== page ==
The bidding war for Pep Boys is finally over after Bridgestone stepped aside to let Carl Icahn buy the automotive repair chain. The activist investor is shelling out $1 billion to buy it after battling the Japanese tire maker for several weeks.
Bridgestone gives in to Carl Icahn
Pep Boys and Icahn Enterprises expect the deal to close sometime in the first quarter of 2016. The all-cash offer was $18.50 per share, which was $1.50 more per share than what Bridgestone was willing to pay. Icahn Enterprises will have to pay the $39.5 million breakup fee that was in the previous definitive agreement Pep Boys had signed with Bridgestone.
That definitive agreement had been signed in October, although it came after months of talks between Pep Boys and Icahn. After the agreement was signed, Icahn bid $15.50 per share, but Bridgestone matched it, sparking a bidding war between the two. Icahn raised his bid again to $16.50 per share, only to be topped again by the Japanese tire maker, which bid $17 a share.
Then Icahn came down heavy, saying that his firm would be willing to pay up to $18.10 per share or $1 billion. He raised his bid yet again on Monday to $18.50 a share.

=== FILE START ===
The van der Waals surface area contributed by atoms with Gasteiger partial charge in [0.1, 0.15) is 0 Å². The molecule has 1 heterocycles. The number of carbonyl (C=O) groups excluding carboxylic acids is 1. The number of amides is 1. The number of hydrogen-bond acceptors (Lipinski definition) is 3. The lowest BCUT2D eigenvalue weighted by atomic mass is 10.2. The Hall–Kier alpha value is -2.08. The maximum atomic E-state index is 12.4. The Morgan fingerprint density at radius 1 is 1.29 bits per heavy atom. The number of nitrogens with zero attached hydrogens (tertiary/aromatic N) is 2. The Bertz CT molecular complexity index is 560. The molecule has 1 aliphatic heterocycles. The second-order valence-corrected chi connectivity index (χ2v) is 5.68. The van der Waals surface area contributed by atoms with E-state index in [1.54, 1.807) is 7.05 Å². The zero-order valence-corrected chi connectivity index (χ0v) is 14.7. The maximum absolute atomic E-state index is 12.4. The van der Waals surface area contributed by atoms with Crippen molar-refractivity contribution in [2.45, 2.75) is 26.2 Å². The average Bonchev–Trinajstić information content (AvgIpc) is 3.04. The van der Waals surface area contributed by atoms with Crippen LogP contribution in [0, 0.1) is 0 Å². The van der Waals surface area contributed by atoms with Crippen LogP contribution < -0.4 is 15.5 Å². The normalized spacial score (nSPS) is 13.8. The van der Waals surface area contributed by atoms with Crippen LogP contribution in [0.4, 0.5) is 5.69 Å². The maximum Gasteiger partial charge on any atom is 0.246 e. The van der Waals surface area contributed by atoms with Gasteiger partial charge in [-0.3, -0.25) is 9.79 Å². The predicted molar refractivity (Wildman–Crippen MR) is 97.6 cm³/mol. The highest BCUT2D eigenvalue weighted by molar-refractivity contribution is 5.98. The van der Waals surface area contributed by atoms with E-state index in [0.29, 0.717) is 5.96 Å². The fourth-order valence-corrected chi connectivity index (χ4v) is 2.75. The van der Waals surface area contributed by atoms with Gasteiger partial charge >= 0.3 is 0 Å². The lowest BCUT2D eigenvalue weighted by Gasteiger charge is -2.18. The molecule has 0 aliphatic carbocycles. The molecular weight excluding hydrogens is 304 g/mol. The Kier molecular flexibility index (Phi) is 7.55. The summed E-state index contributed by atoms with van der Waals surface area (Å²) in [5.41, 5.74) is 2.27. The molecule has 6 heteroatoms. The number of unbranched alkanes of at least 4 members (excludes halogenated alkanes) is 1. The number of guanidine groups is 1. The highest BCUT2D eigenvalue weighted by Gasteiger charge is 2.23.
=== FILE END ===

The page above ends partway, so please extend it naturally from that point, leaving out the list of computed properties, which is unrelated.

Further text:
Pep Boys to merge with Auto Plus
The activist investor was especially interested in Pep Boys because he intends to merge it with Auto Plus, a competing automotive repair chain he already owns. It became apparent to Bridgestone that he just wasn’t going to let the chain get away, so the Japanese tire manufacturer exited the bidding war and instead accepted the consolation prize in the form of the breakup fee from the original definitive agreement with Pep Boys.
In a statement today, Icahn said that his firm had been looking for a company like Pep Boys to acquire and merge with Auto Plus since acquiring it in June. He added that he sees “enormous growth potential, strong brand recognition, and well-known, best-in-class customer service” in Pep Boys. After the merger with Auto Plus, significant synergies are expected.
Pep Boys has over 800 locations, but its tire business has been struggling and looking for ways to boost sales. The automotive repair chain put itself up for sale earlier this year.
The company’s stock slipped by as much as 2.96% to $18.39 per share this morning as investors were apparently disappointed that the bidding war didn’t drive a higher price than $18.50 a share.